Hope at Dawn by Stacy Henrie
Release Date - June 24, 2014
Grand Central Publishing
Book Review by Tracy Farnsworth
During WWI, some states set forth laws banning the use of the German language or teaching German in schools. That's the premise in Hope at Dawn. Anti-German sentiments run strong in Iowa, and it's those sentiments that land Livy Campbell a teaching job in a small community not too far from her parents' farm in Hilden. When the current teacher is fired and jailed for teaching German to her German-American students, Livy takes over and is unaware how untrusted she will be with the area families. Her only saving grace is the friendship of Friedrick Wagner, a German-American man who is the older brother to a couple of her students.
Friedrick is in a tough spot. His father is dying, his step-mother is doing all she can to care for him, and Friedrick had to give up college to return to the family farm to keep things running. As his feelings for Livy develop, he finds himself torn. Both he and Livy deal with suspicions from both sides, but can they turn their backs on their developing feelings?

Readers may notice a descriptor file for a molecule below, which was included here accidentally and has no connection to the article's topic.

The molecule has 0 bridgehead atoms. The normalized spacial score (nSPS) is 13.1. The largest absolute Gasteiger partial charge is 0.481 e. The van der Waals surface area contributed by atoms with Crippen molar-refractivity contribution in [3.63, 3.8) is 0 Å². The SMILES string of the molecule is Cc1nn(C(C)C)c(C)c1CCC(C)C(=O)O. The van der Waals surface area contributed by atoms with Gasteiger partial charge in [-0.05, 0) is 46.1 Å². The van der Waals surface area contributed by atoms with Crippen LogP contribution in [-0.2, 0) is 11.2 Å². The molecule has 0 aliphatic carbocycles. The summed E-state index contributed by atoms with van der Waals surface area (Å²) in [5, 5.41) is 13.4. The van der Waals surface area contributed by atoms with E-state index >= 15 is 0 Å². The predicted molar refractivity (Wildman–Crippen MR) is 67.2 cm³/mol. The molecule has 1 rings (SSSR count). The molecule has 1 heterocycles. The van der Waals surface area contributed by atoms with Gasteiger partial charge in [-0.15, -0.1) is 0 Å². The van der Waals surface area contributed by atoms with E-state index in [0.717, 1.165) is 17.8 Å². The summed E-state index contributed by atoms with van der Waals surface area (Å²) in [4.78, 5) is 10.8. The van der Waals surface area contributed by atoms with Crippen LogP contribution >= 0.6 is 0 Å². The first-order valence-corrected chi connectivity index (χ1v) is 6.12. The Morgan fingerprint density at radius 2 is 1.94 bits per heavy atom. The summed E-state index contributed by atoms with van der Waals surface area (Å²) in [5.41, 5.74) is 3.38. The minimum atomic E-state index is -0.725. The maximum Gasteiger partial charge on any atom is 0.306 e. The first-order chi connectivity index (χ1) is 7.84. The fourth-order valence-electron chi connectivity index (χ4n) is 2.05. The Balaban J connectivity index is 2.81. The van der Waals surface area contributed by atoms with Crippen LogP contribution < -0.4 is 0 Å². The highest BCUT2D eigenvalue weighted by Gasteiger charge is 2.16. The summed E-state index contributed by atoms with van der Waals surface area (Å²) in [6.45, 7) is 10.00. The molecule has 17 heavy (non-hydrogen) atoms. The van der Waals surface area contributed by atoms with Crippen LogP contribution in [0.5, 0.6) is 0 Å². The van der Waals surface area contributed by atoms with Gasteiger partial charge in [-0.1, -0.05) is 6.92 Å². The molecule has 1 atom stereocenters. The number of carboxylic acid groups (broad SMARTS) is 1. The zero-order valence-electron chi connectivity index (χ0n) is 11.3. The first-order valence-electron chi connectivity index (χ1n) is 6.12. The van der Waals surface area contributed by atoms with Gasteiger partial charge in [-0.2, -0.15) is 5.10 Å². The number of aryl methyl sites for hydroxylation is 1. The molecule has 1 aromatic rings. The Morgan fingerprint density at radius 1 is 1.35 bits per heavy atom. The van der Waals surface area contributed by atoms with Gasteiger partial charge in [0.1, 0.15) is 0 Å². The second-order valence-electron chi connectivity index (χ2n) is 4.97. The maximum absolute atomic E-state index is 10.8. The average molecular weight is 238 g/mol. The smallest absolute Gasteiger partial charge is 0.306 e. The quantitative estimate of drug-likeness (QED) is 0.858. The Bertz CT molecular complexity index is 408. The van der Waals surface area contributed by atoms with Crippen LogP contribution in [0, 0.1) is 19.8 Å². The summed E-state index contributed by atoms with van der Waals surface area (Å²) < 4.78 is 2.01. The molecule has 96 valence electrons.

Human nature never fails to sadden me. History classes in my generation glossed over any of the cruelty we dished upon our own citizens. It wasn't until my adult years that I learned of the internment camps set up for Japanese Americans in WWII. Now, I'm learning that we were just as horrible to German-Americans in WWI. I guess it isn't surprising that we did treat people of Middle Eastern descent so horribly after 9/11, and in many areas, some people still are suspicious of anyone who looks Middle Eastern. It's just really sad that we look at race first.
In Hope at Dawn, both characters are memorable and likable. Friedrick is doing all he can to keep his family farm going and care for his siblings and parents. Having to prove his patriotism by purchasing war bonds, when he has no money left, and ensure no one in his family reverts to the German language becomes a huge part of his life. It was maddening to watch him struggle so unfairly. Livy has her own issues. Two of her brothers are overseas fighting against the Germans, so she understands the fear and suspicion being cast on the German-Americans, yet she doesn't always agree. As she spends more time with Friedrick, you get to see her character grow.
By the end, I was thrilled I'd chosen Hope at Dawn as my beach read for the first part of my week in Maine. It was gripping, romantic, and definitely eye-opening.